The grass might only look greener over there

You know people are worn out by arguing when they start talking about separation.

I’ve seen this quite a bit in recent years. Before we get too enamored of such thoughts, we might want to engage in some serious conversation about how hard and messy it would be. I can only begin to imagine the complexities of it all.

For instance, I’ve heard more than once that the Western Jurisdiction could not afford to pay its own bishops if it did not have subsidy from other parts of the church. I don’t know where the data is that proves that, but if true, it makes me wonder how many other parts of the church depend on subsidies from other parts to keep up their ministry and financial obligations.

It gets much, much messier if we start looking at conferences and local congregations.

Before we start dreaming about how peaceful life would be after a separation, let’s make sure our eyes are wide open.

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19 thoughts on “The grass might only look greener over there

  1. There is one thing that recent statistics show. There are few more effective ways for a mainline denomination to lose members than to fight over sexual morality. However, one of them appears to be departing from our current position in that area. (See the recent history of The Episcopal Church.) If the UMC splits both parts will probably shrink quite a bit from where they are now.
    Another obvious point is that schism breeds schism. If we split over sexual morality, what other issues might one faction or the other split over. Factionalism was not a good idea when the “conservatives” talked about it in 2004. It is no better now that the “liberals” are advocating it. We need to learn to live in love and obedience even when we disagree.

  2. It does appear pensions are the main issue holding up a parting of the ways. I’ve not heard anyone in my circle wringing their hands at the prospect of denominational life bereft of GBCS.

    I believe the theological divide goes well deeper than sexuality and is largely centered on Christology, our relative views of the inspiration and nature of Scripture, etc. The discordance in our proclamation and the deep distrust between local congregations and the bureaucracy (as well as other issues) have caused a de facto split. By starting the hard work of sorting out the mess now, we would only be recognizing what functionally exists.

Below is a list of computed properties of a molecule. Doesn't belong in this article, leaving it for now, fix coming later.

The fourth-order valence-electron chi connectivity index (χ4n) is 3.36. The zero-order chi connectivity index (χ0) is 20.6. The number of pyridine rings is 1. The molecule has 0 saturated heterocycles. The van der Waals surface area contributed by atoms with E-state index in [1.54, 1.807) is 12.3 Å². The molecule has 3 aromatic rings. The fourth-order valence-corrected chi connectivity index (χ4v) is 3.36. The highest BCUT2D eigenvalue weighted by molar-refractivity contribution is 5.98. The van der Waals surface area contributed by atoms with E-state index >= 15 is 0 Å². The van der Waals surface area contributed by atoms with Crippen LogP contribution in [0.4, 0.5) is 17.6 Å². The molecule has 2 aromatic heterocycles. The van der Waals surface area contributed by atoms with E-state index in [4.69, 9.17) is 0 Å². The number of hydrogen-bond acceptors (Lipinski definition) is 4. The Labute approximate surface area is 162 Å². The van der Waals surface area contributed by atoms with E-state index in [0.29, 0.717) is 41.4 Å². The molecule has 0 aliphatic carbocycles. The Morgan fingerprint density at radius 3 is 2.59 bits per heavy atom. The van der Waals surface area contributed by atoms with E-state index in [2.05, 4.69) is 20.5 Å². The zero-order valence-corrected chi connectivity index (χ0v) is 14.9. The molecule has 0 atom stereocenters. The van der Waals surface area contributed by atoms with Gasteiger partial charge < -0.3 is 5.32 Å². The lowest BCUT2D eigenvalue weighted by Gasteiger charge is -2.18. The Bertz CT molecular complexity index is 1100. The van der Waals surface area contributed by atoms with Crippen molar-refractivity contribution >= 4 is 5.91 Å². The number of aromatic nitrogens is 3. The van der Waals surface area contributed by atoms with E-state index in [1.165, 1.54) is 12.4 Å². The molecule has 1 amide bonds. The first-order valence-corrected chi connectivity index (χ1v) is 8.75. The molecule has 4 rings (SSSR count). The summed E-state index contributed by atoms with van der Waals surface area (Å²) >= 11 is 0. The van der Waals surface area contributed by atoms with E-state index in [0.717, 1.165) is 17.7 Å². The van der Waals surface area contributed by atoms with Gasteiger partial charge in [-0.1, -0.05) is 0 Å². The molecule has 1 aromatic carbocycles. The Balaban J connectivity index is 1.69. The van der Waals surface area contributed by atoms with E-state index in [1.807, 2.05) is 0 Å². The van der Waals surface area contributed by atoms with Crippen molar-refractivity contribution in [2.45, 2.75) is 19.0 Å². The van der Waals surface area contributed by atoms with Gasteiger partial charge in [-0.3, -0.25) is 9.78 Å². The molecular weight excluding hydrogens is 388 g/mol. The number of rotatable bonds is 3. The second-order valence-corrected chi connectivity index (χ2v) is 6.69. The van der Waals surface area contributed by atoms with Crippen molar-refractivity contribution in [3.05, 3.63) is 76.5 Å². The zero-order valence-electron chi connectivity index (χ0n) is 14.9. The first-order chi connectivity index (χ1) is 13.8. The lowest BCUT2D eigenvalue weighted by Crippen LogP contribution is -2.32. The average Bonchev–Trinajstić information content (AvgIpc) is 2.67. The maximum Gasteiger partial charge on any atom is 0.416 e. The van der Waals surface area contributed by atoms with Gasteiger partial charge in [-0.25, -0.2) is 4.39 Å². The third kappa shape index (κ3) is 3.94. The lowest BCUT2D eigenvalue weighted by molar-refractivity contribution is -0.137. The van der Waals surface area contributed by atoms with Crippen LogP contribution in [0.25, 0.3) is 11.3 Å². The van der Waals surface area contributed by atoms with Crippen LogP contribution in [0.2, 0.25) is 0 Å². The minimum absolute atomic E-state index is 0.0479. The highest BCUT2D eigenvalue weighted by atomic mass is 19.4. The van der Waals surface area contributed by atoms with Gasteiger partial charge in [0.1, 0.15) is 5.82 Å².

My blood pressure and nerves can’t take much more. I’d like to stop having to engage in apologetics for the actions of others at every turn, and I think our liberal colleagues might enjoy having the orthodox albatross (as they see it) taken from around their necks.

    • Joe is right in recognizing the disfunctioning that now exists. I do not think the solution is surrender to fragmentism. The votes of General Conference continue to confirm the majority opinion, and the vocal minority continue to agitate. However, the difference is between loyal opposition with advocacy, and open defiance. Those who defy need clear discipline. Those who advocate should be listened to, and prayerfully considered. I see the General Conference votes moving in the direction of inclusion, but understand the frustration of some for more rapid change.

  3. You can read the blog sheets as the stormy petrels. I don’t see any letting up on the accelerator by vociferous radical advocates. More likely it will be “pedal to the metal” on the part of the most reckless. Some kind of denouement is presaged, perhaps. But what is it?

  4. Look at the ADCA for General Conference page 521 (Volume 2, Section 1, Finance and Administration A, The Episcopal Fund) which states that bishops in the USA cost $1.25 million per quadrennium. Five bishops in the Western Jurisdiction then would cost $1,562,500 per year ($1.25 million x 5 bishops / 4 years). But, the December 2012 Financial Commitment Report from GCFA shows that the WJ only paid $1,320,193 for the Episcopal Fund. So, that means they not only didn’t pay for their own bishops but also didn’t contribute a penny toward the central conference bishops nor the retirees. None of the other jurisdictions show that low level of financial commitment.

    Events like these
    http://umcconnections.org/2013/11/19/disruption-prompts-church-leaders-address-sexuality-issues/

    show that “compromise,” “mutual understanding,” much less “holy conferencing” are not the goal. Disruption only makes “sense” if either you believe the proceedings are illegitimate (not a peaceful gathering of a democratically elected body) or that you are doomed to lose and are down to your last effort. That is why the Tea Party disrupted congressional town halls and the Senate GOP filibusters everything because they are in the minority. These are not tactics that you use when you believe that victory is around the corner. The real issue is allowing gay clergy who lied during their ordination vows and have violated the Book of Discipline every day since to serve openly while keeping their apportionment-paid benefits. That certainly isn’t about to happen.

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